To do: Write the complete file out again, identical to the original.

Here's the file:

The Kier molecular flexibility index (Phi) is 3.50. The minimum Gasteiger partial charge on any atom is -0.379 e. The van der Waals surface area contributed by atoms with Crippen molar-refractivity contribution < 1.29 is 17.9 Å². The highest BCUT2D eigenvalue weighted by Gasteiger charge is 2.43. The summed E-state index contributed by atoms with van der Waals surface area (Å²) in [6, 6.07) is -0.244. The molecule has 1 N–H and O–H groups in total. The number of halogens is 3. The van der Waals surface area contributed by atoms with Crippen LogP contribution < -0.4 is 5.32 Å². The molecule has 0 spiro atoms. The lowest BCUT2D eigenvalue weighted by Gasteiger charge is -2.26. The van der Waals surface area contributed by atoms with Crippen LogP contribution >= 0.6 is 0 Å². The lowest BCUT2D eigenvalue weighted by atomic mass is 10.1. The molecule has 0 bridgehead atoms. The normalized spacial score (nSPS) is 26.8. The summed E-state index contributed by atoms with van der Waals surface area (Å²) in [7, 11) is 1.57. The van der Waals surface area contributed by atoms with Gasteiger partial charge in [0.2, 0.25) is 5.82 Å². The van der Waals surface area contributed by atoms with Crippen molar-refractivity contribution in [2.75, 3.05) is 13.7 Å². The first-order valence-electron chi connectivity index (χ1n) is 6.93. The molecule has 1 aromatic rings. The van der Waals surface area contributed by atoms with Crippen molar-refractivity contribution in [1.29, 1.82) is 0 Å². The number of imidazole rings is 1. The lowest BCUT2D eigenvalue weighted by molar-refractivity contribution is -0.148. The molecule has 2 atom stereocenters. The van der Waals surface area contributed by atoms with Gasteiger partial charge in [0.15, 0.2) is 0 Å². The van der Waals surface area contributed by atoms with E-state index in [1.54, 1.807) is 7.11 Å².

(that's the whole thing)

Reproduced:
The Kier molecular flexibility index (Phi) is 3.50. The minimum Gasteiger partial charge on any atom is -0.379 e. The van der Waals surface area contributed by atoms with Crippen molar-refractivity contribution < 1.29 is 17.9 Å². The highest BCUT2D eigenvalue weighted by Gasteiger charge is 2.43. The summed E-state index contributed by atoms with van der Waals surface area (Å²) in [6, 6.07) is -0.244. The molecule has 1 N–H and O–H groups in total. The number of halogens is 3. The van der Waals surface area contributed by atoms with Crippen LogP contribution < -0.4 is 5.32 Å². The molecule has 0 spiro atoms. The lowest BCUT2D eigenvalue weighted by Gasteiger charge is -2.26. The van der Waals surface area contributed by atoms with Crippen LogP contribution >= 0.6 is 0 Å². The lowest BCUT2D eigenvalue weighted by atomic mass is 10.1. The molecule has 0 bridgehead atoms. The normalized spacial score (nSPS) is 26.8. The summed E-state index contributed by atoms with van der Waals surface area (Å²) in [7, 11) is 1.57. The van der Waals surface area contributed by atoms with Gasteiger partial charge in [0.2, 0.25) is 5.82 Å². The van der Waals surface area contributed by atoms with Crippen molar-refractivity contribution in [2.75, 3.05) is 13.7 Å². The first-order valence-electron chi connectivity index (χ1n) is 6.93. The molecule has 1 aromatic rings. The van der Waals surface area contributed by atoms with Crippen molar-refractivity contribution in [1.29, 1.82) is 0 Å². The number of imidazole rings is 1. The lowest BCUT2D eigenvalue weighted by molar-refractivity contribution is -0.148. The molecule has 2 atom stereocenters. The van der Waals surface area contributed by atoms with Gasteiger partial charge in [0.15, 0.2) is 0 Å². The van der Waals surface area contributed by atoms with E-state index in [1.54, 1.807) is 7.11 Å².